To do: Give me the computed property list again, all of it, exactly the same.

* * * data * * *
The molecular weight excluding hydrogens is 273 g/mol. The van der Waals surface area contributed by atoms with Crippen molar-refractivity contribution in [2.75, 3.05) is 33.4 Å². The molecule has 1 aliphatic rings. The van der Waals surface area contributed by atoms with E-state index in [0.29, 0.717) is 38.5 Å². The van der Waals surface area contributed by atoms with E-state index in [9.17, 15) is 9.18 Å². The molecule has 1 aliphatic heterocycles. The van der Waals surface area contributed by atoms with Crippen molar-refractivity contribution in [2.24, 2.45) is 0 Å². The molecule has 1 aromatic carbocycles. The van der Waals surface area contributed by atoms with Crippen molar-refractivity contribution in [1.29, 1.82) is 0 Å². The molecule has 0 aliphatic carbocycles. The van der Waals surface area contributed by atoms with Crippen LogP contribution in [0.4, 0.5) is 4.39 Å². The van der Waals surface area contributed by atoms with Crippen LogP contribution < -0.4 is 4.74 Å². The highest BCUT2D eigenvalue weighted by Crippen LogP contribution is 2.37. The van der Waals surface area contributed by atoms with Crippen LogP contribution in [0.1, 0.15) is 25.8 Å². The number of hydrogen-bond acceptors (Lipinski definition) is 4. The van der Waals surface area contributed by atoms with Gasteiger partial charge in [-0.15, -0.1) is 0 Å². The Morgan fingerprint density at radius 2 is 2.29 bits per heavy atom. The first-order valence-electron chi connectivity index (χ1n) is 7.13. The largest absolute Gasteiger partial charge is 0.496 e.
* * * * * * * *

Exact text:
The molecular weight excluding hydrogens is 273 g/mol. The van der Waals surface area contributed by atoms with Crippen molar-refractivity contribution in [2.75, 3.05) is 33.4 Å². The molecule has 1 aliphatic rings. The van der Waals surface area contributed by atoms with E-state index in [0.29, 0.717) is 38.5 Å². The van der Waals surface area contributed by atoms with E-state index in [9.17, 15) is 9.18 Å². The molecule has 1 aliphatic heterocycles. The van der Waals surface area contributed by atoms with Crippen molar-refractivity contribution in [2.24, 2.45) is 0 Å². The molecule has 1 aromatic carbocycles. The van der Waals surface area contributed by atoms with Crippen molar-refractivity contribution in [1.29, 1.82) is 0 Å². The molecule has 0 aliphatic carbocycles. The van der Waals surface area contributed by atoms with Crippen LogP contribution in [0.4, 0.5) is 4.39 Å². The van der Waals surface area contributed by atoms with Crippen LogP contribution < -0.4 is 4.74 Å². The highest BCUT2D eigenvalue weighted by Crippen LogP contribution is 2.37. The van der Waals surface area contributed by atoms with Crippen LogP contribution in [0.1, 0.15) is 25.8 Å². The number of hydrogen-bond acceptors (Lipinski definition) is 4. The van der Waals surface area contributed by atoms with Gasteiger partial charge in [-0.15, -0.1) is 0 Å². The Morgan fingerprint density at radius 2 is 2.29 bits per heavy atom. The first-order valence-electron chi connectivity index (χ1n) is 7.13. The largest absolute Gasteiger partial charge is 0.496 e.